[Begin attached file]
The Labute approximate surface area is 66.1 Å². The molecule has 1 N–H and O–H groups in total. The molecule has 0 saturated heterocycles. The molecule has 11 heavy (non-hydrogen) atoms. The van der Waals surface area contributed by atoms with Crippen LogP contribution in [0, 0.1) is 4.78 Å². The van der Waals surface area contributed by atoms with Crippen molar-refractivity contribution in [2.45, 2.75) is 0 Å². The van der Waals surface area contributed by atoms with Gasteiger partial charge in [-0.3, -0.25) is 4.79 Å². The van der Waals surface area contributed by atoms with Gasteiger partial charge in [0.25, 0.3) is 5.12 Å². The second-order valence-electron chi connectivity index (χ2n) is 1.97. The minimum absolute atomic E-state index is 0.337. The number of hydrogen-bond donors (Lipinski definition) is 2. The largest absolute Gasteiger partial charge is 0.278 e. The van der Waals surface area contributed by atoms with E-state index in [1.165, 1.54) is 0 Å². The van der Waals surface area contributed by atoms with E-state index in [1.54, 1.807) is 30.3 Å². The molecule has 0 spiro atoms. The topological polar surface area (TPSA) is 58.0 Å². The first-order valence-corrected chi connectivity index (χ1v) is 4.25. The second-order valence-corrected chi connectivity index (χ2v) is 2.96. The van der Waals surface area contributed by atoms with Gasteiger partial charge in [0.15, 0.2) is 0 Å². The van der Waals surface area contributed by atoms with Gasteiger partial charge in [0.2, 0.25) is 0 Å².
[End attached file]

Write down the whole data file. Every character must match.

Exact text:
The Labute approximate surface area is 66.1 Å². The molecule has 1 N–H and O–H groups in total. The molecule has 0 saturated heterocycles. The molecule has 11 heavy (non-hydrogen) atoms. The van der Waals surface area contributed by atoms with Crippen LogP contribution in [0, 0.1) is 4.78 Å². The van der Waals surface area contributed by atoms with Crippen molar-refractivity contribution in [2.45, 2.75) is 0 Å². The van der Waals surface area contributed by atoms with Gasteiger partial charge in [-0.3, -0.25) is 4.79 Å². The van der Waals surface area contributed by atoms with Gasteiger partial charge in [0.25, 0.3) is 5.12 Å². The second-order valence-electron chi connectivity index (χ2n) is 1.97. The minimum absolute atomic E-state index is 0.337. The number of hydrogen-bond donors (Lipinski definition) is 2. The largest absolute Gasteiger partial charge is 0.278 e. The van der Waals surface area contributed by atoms with E-state index in [1.165, 1.54) is 0 Å². The van der Waals surface area contributed by atoms with E-state index in [1.54, 1.807) is 30.3 Å². The molecule has 0 spiro atoms. The topological polar surface area (TPSA) is 58.0 Å². The first-order valence-corrected chi connectivity index (χ1v) is 4.25. The second-order valence-corrected chi connectivity index (χ2v) is 2.96. The van der Waals surface area contributed by atoms with Gasteiger partial charge in [0.15, 0.2) is 0 Å². The van der Waals surface area contributed by atoms with Gasteiger partial charge in [0.2, 0.25) is 0 Å².